22 When the time came for the purification rites required by the Law of Moses, Joseph and Mary took him to Jerusalem to present him to the Lord 23 (as it is written in the Law of the Lord, “Every firstborn male is to be consecrated to the Lord”[a]), 24 and to offer a sacrifice in keeping with what is said in the Law of the Lord: “a pair of doves or two young pigeons.”
25 Now there was a man in Jerusalem called Simeon, who was righteous and devout. He was waiting for the consolation of Israel, and the Holy Spirit was on him. 26 It had been revealed to him by the Holy Spirit that he would not die before he had seen the Lord’s Messiah. 27 Moved by the Spirit, he went into the temple courts. When the parents brought in the child Jesus to do for him what the custom of the Law required,
Just a “Law” is mentioned in three consecutive verses (22, 23, 24), so Spirit is mentioned in three consecutive verses (25, 26, 27).
He has looked forward to the coming of the Messiah to restore Israel to favor with God (“the consolation of Israel”, v. 25).
There have been many amazing instances of faithfulness heretofore in Luke – Mary’s faithfulness; Zechariah’s faithfulness (the first thing the man says after months of muteness is a prayer!); the shepherds’ faithfulness.
Guided by the Spirit, Simeon came into the temple. It had been revealed to him by the Holy Spirit that he would not see death before he had seen the Lord’s Messiah. (v26). Luke wants our lives to be guided by the Holy Spirit as well. Simeon’s words in vv. 29-32 are known as the Nunc Dimittis, from the first words in Latin. “Lord, now let your servant depart in peace.
He is also often thought to be elderly, as we are told that he waited so long for the arrival of the Messiah. Augustine, while preaching in Carthage in North Africa in the early fifth century, referred to Simeon as “aged” and “long-lived,” Furthermore, together with Simeon we are introduced to Anna, a woman we are told is eighty-four years old.
We are told by Luke that he was a “righteous and devout man.” He is considered to be a priest since he took the baby in his arms in the temple. His name means “one who hears.”
The word “devout” implies that he was cautious or extremely careful, referring to the religious laws and duties. Simeon may have been one of what were called the Hasidim, those who were conservative, strict in their worship, and who kept all the religious law. Their reason for living in this way was that their entire existence was devoted to one thing: looking for, as it says of Simeon in Luke’s gospel, the “consolation of Israel,” a phrase used to signify the coming of the Messiah of the Jewish people.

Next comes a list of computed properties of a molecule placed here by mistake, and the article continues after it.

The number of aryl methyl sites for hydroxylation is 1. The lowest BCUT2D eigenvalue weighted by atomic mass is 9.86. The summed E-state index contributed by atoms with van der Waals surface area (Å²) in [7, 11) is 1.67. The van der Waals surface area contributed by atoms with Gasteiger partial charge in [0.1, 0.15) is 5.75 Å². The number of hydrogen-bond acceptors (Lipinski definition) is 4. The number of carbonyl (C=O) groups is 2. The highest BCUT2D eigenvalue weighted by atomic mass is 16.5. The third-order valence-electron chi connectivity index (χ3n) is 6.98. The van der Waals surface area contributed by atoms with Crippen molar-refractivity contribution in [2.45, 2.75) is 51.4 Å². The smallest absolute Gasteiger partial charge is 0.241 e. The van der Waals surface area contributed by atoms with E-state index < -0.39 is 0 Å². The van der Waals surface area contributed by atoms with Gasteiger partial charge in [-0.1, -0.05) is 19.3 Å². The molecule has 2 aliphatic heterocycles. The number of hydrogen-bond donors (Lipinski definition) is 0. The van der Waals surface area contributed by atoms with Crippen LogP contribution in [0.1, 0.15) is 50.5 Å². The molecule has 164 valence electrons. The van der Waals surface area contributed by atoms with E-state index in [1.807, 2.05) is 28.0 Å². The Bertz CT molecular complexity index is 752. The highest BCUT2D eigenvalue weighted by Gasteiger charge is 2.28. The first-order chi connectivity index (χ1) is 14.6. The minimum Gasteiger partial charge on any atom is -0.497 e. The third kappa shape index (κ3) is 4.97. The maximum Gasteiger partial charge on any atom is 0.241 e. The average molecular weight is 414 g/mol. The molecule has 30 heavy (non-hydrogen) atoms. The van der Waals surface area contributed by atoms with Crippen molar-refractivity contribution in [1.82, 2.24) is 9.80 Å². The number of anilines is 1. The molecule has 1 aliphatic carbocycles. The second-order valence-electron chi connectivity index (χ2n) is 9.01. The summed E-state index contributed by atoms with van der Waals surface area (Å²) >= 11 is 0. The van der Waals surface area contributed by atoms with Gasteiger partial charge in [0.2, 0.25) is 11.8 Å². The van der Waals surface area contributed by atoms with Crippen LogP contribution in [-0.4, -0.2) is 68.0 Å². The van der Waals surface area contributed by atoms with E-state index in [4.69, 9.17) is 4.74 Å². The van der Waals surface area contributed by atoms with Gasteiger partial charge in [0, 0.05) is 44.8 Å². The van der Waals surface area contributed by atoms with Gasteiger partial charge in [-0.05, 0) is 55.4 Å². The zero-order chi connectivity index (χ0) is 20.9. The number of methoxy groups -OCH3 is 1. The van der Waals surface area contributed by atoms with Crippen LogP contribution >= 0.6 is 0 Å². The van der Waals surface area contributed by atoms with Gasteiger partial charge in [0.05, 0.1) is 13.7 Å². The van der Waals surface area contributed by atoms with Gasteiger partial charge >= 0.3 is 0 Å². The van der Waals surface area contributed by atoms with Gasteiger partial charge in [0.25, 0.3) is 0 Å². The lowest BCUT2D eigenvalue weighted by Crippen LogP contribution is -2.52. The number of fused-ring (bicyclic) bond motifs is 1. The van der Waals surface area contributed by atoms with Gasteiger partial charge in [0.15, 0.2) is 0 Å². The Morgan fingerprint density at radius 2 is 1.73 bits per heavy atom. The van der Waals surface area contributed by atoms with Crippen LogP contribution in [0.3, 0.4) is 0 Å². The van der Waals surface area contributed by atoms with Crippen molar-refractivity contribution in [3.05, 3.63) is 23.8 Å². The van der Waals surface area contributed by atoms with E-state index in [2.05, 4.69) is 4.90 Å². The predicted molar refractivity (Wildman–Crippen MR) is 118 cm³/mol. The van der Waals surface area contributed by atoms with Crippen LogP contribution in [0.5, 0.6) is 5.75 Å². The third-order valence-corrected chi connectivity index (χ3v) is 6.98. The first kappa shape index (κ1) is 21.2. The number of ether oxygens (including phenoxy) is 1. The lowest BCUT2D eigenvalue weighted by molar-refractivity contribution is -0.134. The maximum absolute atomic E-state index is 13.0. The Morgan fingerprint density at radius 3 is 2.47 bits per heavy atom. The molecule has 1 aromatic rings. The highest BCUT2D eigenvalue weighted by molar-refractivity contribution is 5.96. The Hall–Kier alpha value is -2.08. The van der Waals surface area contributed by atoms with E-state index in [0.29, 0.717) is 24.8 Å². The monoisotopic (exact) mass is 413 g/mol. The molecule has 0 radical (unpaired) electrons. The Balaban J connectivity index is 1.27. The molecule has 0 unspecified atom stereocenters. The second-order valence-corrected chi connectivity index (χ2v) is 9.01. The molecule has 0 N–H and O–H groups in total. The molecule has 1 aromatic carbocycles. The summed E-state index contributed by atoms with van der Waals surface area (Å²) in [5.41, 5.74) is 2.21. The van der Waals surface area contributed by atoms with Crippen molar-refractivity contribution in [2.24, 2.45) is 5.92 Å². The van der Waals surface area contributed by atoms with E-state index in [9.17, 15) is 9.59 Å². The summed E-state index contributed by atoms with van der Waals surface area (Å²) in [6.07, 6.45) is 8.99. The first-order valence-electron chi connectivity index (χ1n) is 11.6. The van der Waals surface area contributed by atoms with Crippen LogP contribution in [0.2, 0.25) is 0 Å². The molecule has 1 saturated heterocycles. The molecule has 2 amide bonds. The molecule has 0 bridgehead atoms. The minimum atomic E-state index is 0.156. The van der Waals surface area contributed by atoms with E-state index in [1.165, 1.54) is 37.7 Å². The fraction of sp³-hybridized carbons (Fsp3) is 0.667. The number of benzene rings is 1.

Therefore, his whole life was one of waiting. Simeon’s one purpose and focus was on the coming of the Jewish Savior.
Obviously, he must have been driven by this intensity of purpose. How could he have lived in the present, when he lived for one future event? As his life was slipping from him, approaching its end, we can almost feel the burden of living with the restlessness of unfulfilled expectation.
She was one who had known deep sorrow, widowed after only seven years of marriage, and remaining single for the rest of her life, now being eighty-four years old.
Anna was an old prophet of the tribe of Asher. She had lived a long time as a widow after the death of her husband. As a prophet, her special gift was to see into the future.
Anna is the New Testament’s only named female prophetess. Luke gives her father’s name, Phanuel, but not her husband’s. He mentions her tribe, Asher. As such, she numbers among the few.
New Testament characters with tribal listings include Jesus, of the house and lineage of David and the tribe of Judah (Luke 2:4; Matthew 1:16), Saul of Benjamin (Philippians 3:5) and Barnabas, a Levite (Acts 4:36).